Calgary Herald

Tuesday, December 10, 2002

$63 million to be spent on better family services under altered Divorce Act

Canadian Press
Calgary Herald

OTTAWA (CP) - Changes to the Divorce Act coupled with new money to support family services should better meet the needs of children after their parents break up, Justice Minister Martin Cauchon said Tuesday.

Proposed changes to the national family justice system include not only amendments to the law but also millions of dollars for new counselling services to help separating parents jointly care for their children. "These reforms are all about children," Cauchon said in outlining the proposals. "Children need their parents' love, attention and financial support as well as a safe environment," he added.

"Children's needs come first after separation and divorce."

Changes to the act would eliminate the words "custody" and "access" and replace them with "parenting orders." The idea is to make the process less adversarial.

The minister acknowledged the proposed changes don't represent a dramatic overhaul of the family justice system.

"In concrete terms, it's the approach . . . that is changing," to emphasize parental responsibilities, Cauchon said at a news conference.

With 43 per cent of marriages ending in divorce, Cauchon said education and mediation programs, rather than legislative changes, are the main element of his strategy.

The government will also add $63 million in new money during the next five years for the provinces and territories, which will continue to oversee programs and services related to divorce and family justice.

Another $16.1 million will be provided to increase the number of family court judges across the country.

Cauchon said the new family justice strategy, promised in the September throne speech, will try to minimize the pain of divorce for children, make the legal process less adversarial and help parents reach custody arrangements that best suit the children.

Critics complained the proposals amount to very little that's new.

As well, the proposed wording changes still don't ensure that parenting will be shared equally between men and women, said Canadian Alliance MPs.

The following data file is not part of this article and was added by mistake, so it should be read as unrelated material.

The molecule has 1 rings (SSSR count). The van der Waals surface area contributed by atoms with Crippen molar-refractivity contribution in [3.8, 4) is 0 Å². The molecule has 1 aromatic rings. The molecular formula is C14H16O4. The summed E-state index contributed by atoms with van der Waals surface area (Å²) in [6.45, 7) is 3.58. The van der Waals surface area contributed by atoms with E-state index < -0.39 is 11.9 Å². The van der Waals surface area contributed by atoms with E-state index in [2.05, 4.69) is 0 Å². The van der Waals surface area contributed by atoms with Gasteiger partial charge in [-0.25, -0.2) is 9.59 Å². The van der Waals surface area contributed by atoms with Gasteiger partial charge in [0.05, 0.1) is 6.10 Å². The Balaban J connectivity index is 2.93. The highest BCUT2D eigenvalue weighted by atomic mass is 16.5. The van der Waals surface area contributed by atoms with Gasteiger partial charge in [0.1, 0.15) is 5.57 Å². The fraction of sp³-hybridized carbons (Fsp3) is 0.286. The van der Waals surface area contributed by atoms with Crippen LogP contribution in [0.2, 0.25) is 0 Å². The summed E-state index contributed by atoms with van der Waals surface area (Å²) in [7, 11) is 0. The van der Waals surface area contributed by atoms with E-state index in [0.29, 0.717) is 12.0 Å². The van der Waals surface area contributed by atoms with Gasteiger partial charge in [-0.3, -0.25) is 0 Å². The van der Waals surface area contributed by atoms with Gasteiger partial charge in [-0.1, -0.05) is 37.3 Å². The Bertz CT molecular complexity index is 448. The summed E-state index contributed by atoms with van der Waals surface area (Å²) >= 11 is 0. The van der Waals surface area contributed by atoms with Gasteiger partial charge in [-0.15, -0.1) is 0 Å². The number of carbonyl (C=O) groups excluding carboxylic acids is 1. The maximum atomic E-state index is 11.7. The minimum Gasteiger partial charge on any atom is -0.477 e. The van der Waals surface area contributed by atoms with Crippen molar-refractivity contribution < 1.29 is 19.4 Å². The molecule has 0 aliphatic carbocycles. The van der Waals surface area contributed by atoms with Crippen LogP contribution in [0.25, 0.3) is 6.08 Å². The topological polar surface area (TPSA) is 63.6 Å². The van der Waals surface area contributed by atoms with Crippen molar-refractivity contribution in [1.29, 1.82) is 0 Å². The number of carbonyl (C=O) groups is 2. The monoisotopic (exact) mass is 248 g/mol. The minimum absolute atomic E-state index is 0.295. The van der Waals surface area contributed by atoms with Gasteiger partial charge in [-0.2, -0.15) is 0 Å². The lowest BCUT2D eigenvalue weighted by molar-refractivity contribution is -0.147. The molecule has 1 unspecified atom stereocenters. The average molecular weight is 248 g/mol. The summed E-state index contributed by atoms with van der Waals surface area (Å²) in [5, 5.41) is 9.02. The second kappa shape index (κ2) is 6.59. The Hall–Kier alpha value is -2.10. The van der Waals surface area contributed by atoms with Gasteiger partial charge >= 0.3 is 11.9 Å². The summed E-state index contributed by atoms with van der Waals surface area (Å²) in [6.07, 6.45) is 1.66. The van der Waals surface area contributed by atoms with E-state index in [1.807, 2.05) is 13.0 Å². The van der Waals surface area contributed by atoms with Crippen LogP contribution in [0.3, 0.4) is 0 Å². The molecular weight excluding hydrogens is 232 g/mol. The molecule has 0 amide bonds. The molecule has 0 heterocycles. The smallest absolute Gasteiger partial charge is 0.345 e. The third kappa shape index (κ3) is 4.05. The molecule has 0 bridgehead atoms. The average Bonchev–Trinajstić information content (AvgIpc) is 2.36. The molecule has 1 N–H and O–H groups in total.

Men's groups have complained that in child custody disputes, mothers are often favoured by the courts.

The Liberal government "has once again missed the boat on this issue of shared parenting," said Jay Hill, Alliance critic for child custody and divorce.

Too often, courts automatically assume that women should have more access than fathers, added Larry Spencer, Alliance family issues critic.

"These children do not belong to the state, they belong to the parents," said Spencer.

Cauchon denied that one parent has an advantage under the legal system.

"It's clear to me that all people are starting on the same footing," he said.

"We're not talking about rights, we're talking about responsibilities. What's paramount are the children."

The Canadian Bar Association said the proposed changes achieve that.

"In a nutshell, the new legislation does't presume that mandatory shared custody is the way to go in divorce cases involving children," Julia Cornish, chair of the CBA's national family law section, said in a statement.

"Judges must maintain the flexibility to deal with children equally."

Family court judges will be given a long list of factors to consider in making parental orders.

Criteria range from the children's heritage and spiritual background to any history of family violence as well as the nature and strength of the child's relationship with each parent.

Legislative changes are designed to make it easier to collect child-support payments when those fall behind.

© Copyright  2002 The Canadian Press

© Copyright 2002 Calgary Herald